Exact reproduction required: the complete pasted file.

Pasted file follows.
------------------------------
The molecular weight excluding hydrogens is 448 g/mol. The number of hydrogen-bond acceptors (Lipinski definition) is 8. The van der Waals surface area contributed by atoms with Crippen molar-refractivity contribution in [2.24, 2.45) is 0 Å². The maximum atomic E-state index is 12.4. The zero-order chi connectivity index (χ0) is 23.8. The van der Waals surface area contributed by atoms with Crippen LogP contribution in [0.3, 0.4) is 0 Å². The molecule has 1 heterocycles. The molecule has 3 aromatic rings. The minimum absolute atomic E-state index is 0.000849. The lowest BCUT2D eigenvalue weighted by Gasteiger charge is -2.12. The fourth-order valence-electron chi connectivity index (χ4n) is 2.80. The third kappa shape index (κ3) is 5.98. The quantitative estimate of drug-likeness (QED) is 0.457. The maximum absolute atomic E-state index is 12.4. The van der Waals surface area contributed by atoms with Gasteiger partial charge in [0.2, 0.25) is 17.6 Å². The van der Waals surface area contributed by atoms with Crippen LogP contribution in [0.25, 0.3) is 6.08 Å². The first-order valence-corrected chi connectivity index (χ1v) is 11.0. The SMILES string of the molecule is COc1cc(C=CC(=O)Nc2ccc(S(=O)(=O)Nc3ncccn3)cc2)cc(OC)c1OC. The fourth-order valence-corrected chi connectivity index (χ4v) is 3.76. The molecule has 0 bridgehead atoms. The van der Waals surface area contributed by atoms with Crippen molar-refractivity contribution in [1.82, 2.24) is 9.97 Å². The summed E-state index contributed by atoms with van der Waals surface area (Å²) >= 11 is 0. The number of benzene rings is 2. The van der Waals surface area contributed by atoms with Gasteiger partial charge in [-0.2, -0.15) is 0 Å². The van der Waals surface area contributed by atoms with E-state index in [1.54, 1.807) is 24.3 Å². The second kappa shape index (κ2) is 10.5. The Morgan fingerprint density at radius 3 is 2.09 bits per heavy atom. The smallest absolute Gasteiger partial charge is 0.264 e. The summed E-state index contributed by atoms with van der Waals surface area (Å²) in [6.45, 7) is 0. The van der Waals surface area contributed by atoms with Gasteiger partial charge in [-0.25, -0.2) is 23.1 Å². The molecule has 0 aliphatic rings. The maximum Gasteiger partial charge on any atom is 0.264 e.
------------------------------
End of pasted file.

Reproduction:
The molecular weight excluding hydrogens is 448 g/mol. The number of hydrogen-bond acceptors (Lipinski definition) is 8. The van der Waals surface area contributed by atoms with Crippen molar-refractivity contribution in [2.24, 2.45) is 0 Å². The maximum atomic E-state index is 12.4. The zero-order chi connectivity index (χ0) is 23.8. The van der Waals surface area contributed by atoms with Crippen LogP contribution in [0.3, 0.4) is 0 Å². The molecule has 1 heterocycles. The molecule has 3 aromatic rings. The minimum absolute atomic E-state index is 0.000849. The lowest BCUT2D eigenvalue weighted by Gasteiger charge is -2.12. The fourth-order valence-electron chi connectivity index (χ4n) is 2.80. The third kappa shape index (κ3) is 5.98. The quantitative estimate of drug-likeness (QED) is 0.457. The maximum absolute atomic E-state index is 12.4. The van der Waals surface area contributed by atoms with Gasteiger partial charge in [0.2, 0.25) is 17.6 Å². The van der Waals surface area contributed by atoms with Crippen LogP contribution in [0.25, 0.3) is 6.08 Å². The first-order valence-corrected chi connectivity index (χ1v) is 11.0. The SMILES string of the molecule is COc1cc(C=CC(=O)Nc2ccc(S(=O)(=O)Nc3ncccn3)cc2)cc(OC)c1OC. The fourth-order valence-corrected chi connectivity index (χ4v) is 3.76. The molecule has 0 bridgehead atoms. The van der Waals surface area contributed by atoms with Crippen molar-refractivity contribution in [1.82, 2.24) is 9.97 Å². The summed E-state index contributed by atoms with van der Waals surface area (Å²) >= 11 is 0. The number of benzene rings is 2. The van der Waals surface area contributed by atoms with Gasteiger partial charge in [-0.2, -0.15) is 0 Å². The van der Waals surface area contributed by atoms with E-state index in [1.54, 1.807) is 24.3 Å². The second kappa shape index (κ2) is 10.5. The Morgan fingerprint density at radius 3 is 2.09 bits per heavy atom. The smallest absolute Gasteiger partial charge is 0.264 e. The summed E-state index contributed by atoms with van der Waals surface area (Å²) in [6.45, 7) is 0. The van der Waals surface area contributed by atoms with Gasteiger partial charge in [-0.25, -0.2) is 23.1 Å². The molecule has 0 aliphatic rings. The maximum Gasteiger partial charge on any atom is 0.264 e.